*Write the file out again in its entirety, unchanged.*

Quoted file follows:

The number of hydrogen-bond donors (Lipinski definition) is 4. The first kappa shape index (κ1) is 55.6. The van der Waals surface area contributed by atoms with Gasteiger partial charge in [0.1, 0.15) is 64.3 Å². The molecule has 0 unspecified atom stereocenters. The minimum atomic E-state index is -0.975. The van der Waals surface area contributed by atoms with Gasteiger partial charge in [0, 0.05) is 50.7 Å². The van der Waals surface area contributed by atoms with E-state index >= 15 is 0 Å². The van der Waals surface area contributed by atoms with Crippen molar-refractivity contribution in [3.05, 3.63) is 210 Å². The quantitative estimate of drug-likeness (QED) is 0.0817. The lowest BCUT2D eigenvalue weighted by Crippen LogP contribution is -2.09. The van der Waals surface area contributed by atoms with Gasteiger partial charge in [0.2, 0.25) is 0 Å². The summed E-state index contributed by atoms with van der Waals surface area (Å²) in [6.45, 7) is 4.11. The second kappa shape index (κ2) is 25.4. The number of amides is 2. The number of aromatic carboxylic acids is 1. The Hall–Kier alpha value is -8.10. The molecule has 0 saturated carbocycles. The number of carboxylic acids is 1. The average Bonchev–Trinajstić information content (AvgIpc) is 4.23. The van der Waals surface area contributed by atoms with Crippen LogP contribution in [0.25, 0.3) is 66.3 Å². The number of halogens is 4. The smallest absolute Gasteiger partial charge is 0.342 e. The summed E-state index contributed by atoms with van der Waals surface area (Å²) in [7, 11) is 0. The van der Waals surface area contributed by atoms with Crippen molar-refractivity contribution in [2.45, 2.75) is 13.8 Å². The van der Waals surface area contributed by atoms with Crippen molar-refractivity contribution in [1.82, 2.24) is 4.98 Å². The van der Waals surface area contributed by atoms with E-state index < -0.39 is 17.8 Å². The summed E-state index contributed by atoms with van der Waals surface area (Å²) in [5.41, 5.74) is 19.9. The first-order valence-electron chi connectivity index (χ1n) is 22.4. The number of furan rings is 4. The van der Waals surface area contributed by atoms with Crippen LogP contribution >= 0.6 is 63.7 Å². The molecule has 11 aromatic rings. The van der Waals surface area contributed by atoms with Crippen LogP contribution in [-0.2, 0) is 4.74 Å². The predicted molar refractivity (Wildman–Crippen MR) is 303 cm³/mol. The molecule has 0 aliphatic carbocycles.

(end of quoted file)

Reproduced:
The number of hydrogen-bond donors (Lipinski definition) is 4. The first kappa shape index (κ1) is 55.6. The van der Waals surface area contributed by atoms with Gasteiger partial charge in [0.1, 0.15) is 64.3 Å². The molecule has 0 unspecified atom stereocenters. The minimum atomic E-state index is -0.975. The van der Waals surface area contributed by atoms with Gasteiger partial charge in [0, 0.05) is 50.7 Å². The van der Waals surface area contributed by atoms with E-state index >= 15 is 0 Å². The van der Waals surface area contributed by atoms with Crippen molar-refractivity contribution in [3.05, 3.63) is 210 Å². The quantitative estimate of drug-likeness (QED) is 0.0817. The lowest BCUT2D eigenvalue weighted by Crippen LogP contribution is -2.09. The van der Waals surface area contributed by atoms with Gasteiger partial charge in [0.2, 0.25) is 0 Å². The summed E-state index contributed by atoms with van der Waals surface area (Å²) in [6.45, 7) is 4.11. The second kappa shape index (κ2) is 25.4. The number of amides is 2. The number of aromatic carboxylic acids is 1. The Hall–Kier alpha value is -8.10. The molecule has 0 saturated carbocycles. The number of carboxylic acids is 1. The average Bonchev–Trinajstić information content (AvgIpc) is 4.23. The van der Waals surface area contributed by atoms with Crippen LogP contribution in [0.25, 0.3) is 66.3 Å². The number of halogens is 4. The smallest absolute Gasteiger partial charge is 0.342 e. The summed E-state index contributed by atoms with van der Waals surface area (Å²) in [7, 11) is 0. The van der Waals surface area contributed by atoms with Crippen molar-refractivity contribution in [2.45, 2.75) is 13.8 Å². The van der Waals surface area contributed by atoms with Crippen molar-refractivity contribution in [1.82, 2.24) is 4.98 Å². The van der Waals surface area contributed by atoms with E-state index < -0.39 is 17.8 Å². The summed E-state index contributed by atoms with van der Waals surface area (Å²) in [5.41, 5.74) is 19.9. The first-order valence-electron chi connectivity index (χ1n) is 22.4. The number of furan rings is 4. The van der Waals surface area contributed by atoms with Crippen LogP contribution >= 0.6 is 63.7 Å². The molecule has 11 aromatic rings. The van der Waals surface area contributed by atoms with Crippen LogP contribution in [-0.2, 0) is 4.74 Å². The predicted molar refractivity (Wildman–Crippen MR) is 303 cm³/mol. The molecule has 0 aliphatic carbocycles.